The tension she creates translates into other feelings that don’t always have names, but there is only one way to coherently articulate what I feel predominantly. And I must say it very simply, without preamble: this feeling is gratitude. A gratitude that is large and all consuming; much like gratitude you feel when you realise that you aren’t the only Ranbir Kapoor hater in the world, that you have a friend to share this comradery with in a world of Ranbir Kapoor lovers.
Every time we are told that it is okay to be different, that it is okay to be loud about who we are, I miss the manual that tells you how to deal with the shame that has seeped through before you were told it’s okay, through every consequential moment of one’s childhood. When Gadsby says ‘soaking in shame’, I’m left with the image of someone lying in a bed they’ve just wet. Imagine wetting this bed at the age of 22.
It would be unfair to myself and to my new favourite-goddess-comedian to undersell her brilliant ability to tell a joke and snatch it back from you at her will. I was reminded of a monkey who fought me over a packet of chips I’d bought on my college campus.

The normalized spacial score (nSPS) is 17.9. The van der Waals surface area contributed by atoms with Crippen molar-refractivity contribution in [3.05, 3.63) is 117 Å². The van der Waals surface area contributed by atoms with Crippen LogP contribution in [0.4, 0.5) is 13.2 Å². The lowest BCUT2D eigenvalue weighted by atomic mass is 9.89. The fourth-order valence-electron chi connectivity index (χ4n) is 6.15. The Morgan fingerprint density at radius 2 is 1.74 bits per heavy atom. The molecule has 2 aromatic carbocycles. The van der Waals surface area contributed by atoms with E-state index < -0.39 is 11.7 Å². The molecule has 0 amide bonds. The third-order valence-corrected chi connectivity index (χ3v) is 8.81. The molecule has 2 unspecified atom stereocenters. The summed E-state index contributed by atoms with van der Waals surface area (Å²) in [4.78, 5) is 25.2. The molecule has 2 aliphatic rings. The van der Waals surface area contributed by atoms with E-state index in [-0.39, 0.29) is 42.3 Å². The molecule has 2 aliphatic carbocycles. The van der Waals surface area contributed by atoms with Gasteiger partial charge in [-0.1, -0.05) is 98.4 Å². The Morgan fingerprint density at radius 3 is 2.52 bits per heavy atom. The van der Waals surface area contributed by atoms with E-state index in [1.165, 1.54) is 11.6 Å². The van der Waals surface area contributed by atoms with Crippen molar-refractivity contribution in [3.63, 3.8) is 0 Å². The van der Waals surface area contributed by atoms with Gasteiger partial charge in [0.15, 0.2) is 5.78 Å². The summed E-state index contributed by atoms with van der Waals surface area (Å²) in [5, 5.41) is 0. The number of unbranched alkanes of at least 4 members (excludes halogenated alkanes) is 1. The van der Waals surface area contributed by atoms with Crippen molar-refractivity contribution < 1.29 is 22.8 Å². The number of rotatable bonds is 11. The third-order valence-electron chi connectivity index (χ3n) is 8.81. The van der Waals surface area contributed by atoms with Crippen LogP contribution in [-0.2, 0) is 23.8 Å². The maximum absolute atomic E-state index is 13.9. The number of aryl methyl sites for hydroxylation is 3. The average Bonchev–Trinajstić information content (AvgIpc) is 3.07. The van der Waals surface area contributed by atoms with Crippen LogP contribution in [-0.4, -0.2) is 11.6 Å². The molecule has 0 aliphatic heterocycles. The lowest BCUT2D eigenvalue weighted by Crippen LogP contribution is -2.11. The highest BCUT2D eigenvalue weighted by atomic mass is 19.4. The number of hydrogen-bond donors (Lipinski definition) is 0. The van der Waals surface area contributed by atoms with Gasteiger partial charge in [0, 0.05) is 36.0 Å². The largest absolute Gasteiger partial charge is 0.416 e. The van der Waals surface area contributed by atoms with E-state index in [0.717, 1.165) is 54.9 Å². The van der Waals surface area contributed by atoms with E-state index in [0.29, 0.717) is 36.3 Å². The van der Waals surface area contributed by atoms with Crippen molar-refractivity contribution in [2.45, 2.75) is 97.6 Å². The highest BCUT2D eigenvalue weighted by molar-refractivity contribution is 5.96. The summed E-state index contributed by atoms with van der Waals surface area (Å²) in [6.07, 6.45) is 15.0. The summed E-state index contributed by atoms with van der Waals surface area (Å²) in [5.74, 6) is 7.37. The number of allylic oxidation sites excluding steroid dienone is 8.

(The monkey won)
When she says, very cheekily, ‘we all find out (about our sexuality) in a letter, don’t we?’ I giggled endlessly and remembered my own coming out (to self) moment. My sexuality wala letter arrived in a dream. In this dream, I had fallen in love with a girl I had been talking to very often. My first response was that some brain malfunction had happened, so I tried talking to more boys to reverse the damage.
(It didn’t go too well)
In ending this very brief love affair with Gadsby, I will go back to a question she asks in the beginning. This is a question I’ve been asking ever since I found myself within the confines of the closet — “where do the quiet gays go?”
Before I can look for an answer to this (and Gadsby doesn’t really give me one either), I allow myself a moment to imagine a quieter Pride Parade in which it is somehow possible for us to assert our presence by watching Nanette, drinking chai, and indulging in a delicious pause in conversation. And within the comfort of this pause, I will think to myself, “how lucky are my parents that I’m a quiet gay.”
Bitty Luv Tandon is a student of English who spends more time thinking about what Elena Ferrante might look like instead of thinking about what her dissertation will look like.